Forget Mylan: Teva inks $40B-plus pact for Allergan's generics biz

Teva CEO Erez Vigodman

Forget everything you thought you knew last week about some of the generics industry's biggest players. Teva ($TEVA) is no longer enmeshed in a hostile pursuit of rival Mylan ($MYL), and Allergan ($AGN) is no longer touting its status as a hybrid brand-and-generics specialist. Instead, they're teaming up with one another.

The Israeli drugmaker will fork over $40.5 billion--$33.75 billion in cash, and shares valued at $6.75 billion, giving Allergan a 10% stake in Teva, it said Monday. And in return, it'll snag a business that churned out $6.6 billion in sales last year, solidifying its position at the top of the generics food chain and vaulting it into the ranks of the world's 10 largest drugmakers.

"What we are doing here will enable Teva to be one of the winners of the ever-changing pharmaceutical industry," CEO Erez Vigodman told The Wall Street Journal.

The way Teva sees it, the transaction will pad non-GAAP EPS by double digits next year, and by more than 20% in the second and third years following the deal close. It will also generate cost savings of about $1.4 billion annually, a target Teva thinks it can hit by the deal's third anniversary, it said in a statement.

Allergan CEO Brent Saunders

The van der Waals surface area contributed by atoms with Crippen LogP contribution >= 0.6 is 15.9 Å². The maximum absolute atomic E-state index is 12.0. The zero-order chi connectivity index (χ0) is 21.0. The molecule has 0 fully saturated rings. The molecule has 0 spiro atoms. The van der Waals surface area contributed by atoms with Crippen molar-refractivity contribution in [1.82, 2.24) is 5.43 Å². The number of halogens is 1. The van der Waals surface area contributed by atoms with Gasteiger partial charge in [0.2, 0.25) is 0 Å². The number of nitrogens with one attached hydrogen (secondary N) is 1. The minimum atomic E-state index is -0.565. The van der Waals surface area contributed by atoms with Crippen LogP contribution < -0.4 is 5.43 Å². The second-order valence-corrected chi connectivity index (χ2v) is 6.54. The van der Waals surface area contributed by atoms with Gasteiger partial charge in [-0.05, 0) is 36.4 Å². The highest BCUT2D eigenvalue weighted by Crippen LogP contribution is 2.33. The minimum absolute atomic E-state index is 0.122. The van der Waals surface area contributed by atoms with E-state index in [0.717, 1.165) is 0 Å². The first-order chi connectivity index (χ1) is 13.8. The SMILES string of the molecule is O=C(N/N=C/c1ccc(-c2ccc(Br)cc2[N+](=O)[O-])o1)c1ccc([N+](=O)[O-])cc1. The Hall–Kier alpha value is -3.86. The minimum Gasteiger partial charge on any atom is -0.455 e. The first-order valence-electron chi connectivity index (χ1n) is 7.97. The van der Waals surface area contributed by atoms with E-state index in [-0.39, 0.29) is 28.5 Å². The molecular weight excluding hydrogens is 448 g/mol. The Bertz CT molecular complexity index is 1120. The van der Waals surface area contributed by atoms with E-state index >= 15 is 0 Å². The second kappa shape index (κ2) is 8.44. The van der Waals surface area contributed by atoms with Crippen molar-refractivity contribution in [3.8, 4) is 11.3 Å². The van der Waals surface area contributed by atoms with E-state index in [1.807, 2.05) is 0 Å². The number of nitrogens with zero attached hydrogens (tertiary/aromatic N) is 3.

And as for combined revenue? That'll hit $26 billion, helped by Allergan's 1,000-product generics stable--featuring branded generics, OTC meds and copies of big guns like Purdue Pharma's OxyContin and Johnson & Johnson's ($JNJ) Concerta, the WSJ notes. Allergan--formerly known as Actavis, and before that Watson--built up that lineup with some deals of its own over the past few years. As Watson, it nabbed Actavis and its moniker before purchasing Warner Chilcott; later, it homed in on branded meds with buys of Forest Labs and Allergan.

All things considered, Vigodman told the paper, the deal provides an "even greater opportunity to create value for shareholders" than a Mylan tie-up would have, and at least some analysts seem to agree. Cowen & Co. analysts called it "potentially more attractive" than a takeover of Mylan--and the fact that it can be done on friendly terms makes it all the sweeter for the Israeli pharma.

Wringing out costs is the only "good and meaningful way" to maximize the value of large, mature generics franchises such as Teva's and Allergan's, they figure, and that's something companies can't do without joining hands. "In our view, Teva understands this. Mylan management--for whatever their reasons--either doesn't understand it, or simply doesn't want to do it," they wrote.

Meanwhile, Mylan--which last week rolled out takeover defenses to help block Teva's $40-billion-plus advances--congratulated Teva on the deal and reiterated its commitment to swallowing Perrigo, a target that so far has shown no interest in a buyout. Shares of the newly Dutch drugmaker dropped 14% in premarket trading, while Perrigo's ($PRGO) gained 4.6%.

- read Teva's release
- read Mylan's release
- get more from the WSJ (sub. req.)

Special Reports: Top 10 generics makers by 2012 revenue - Teva - Mylan - Actavis | Pharma's top 10 M&A deals of 2014 - Actavis/Allergan

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